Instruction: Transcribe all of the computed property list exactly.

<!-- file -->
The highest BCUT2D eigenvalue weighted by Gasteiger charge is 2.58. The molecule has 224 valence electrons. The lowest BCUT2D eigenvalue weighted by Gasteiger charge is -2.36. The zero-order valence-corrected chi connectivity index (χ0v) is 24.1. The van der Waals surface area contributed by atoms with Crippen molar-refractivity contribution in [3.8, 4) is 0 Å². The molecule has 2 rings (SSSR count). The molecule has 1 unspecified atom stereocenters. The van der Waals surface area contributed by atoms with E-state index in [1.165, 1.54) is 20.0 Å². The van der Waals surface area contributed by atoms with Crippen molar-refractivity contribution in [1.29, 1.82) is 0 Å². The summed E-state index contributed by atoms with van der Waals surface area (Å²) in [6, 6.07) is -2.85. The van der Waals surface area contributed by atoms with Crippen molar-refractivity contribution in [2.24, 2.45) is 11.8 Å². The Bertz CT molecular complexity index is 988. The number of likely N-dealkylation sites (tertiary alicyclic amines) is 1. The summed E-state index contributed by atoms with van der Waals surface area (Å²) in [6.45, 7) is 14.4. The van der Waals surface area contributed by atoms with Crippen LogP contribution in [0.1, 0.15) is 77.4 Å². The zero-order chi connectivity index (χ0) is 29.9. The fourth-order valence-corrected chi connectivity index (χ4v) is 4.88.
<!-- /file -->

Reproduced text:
The highest BCUT2D eigenvalue weighted by Gasteiger charge is 2.58. The molecule has 224 valence electrons. The lowest BCUT2D eigenvalue weighted by Gasteiger charge is -2.36. The zero-order valence-corrected chi connectivity index (χ0v) is 24.1. The van der Waals surface area contributed by atoms with Crippen molar-refractivity contribution in [3.8, 4) is 0 Å². The molecule has 2 rings (SSSR count). The molecule has 1 unspecified atom stereocenters. The van der Waals surface area contributed by atoms with E-state index in [1.165, 1.54) is 20.0 Å². The van der Waals surface area contributed by atoms with Crippen molar-refractivity contribution in [1.29, 1.82) is 0 Å². The summed E-state index contributed by atoms with van der Waals surface area (Å²) in [6, 6.07) is -2.85. The van der Waals surface area contributed by atoms with Crippen molar-refractivity contribution in [2.24, 2.45) is 11.8 Å². The Bertz CT molecular complexity index is 988. The number of likely N-dealkylation sites (tertiary alicyclic amines) is 1. The summed E-state index contributed by atoms with van der Waals surface area (Å²) in [6.45, 7) is 14.4. The van der Waals surface area contributed by atoms with Crippen LogP contribution in [0.1, 0.15) is 77.4 Å². The zero-order chi connectivity index (χ0) is 29.9. The fourth-order valence-corrected chi connectivity index (χ4v) is 4.88.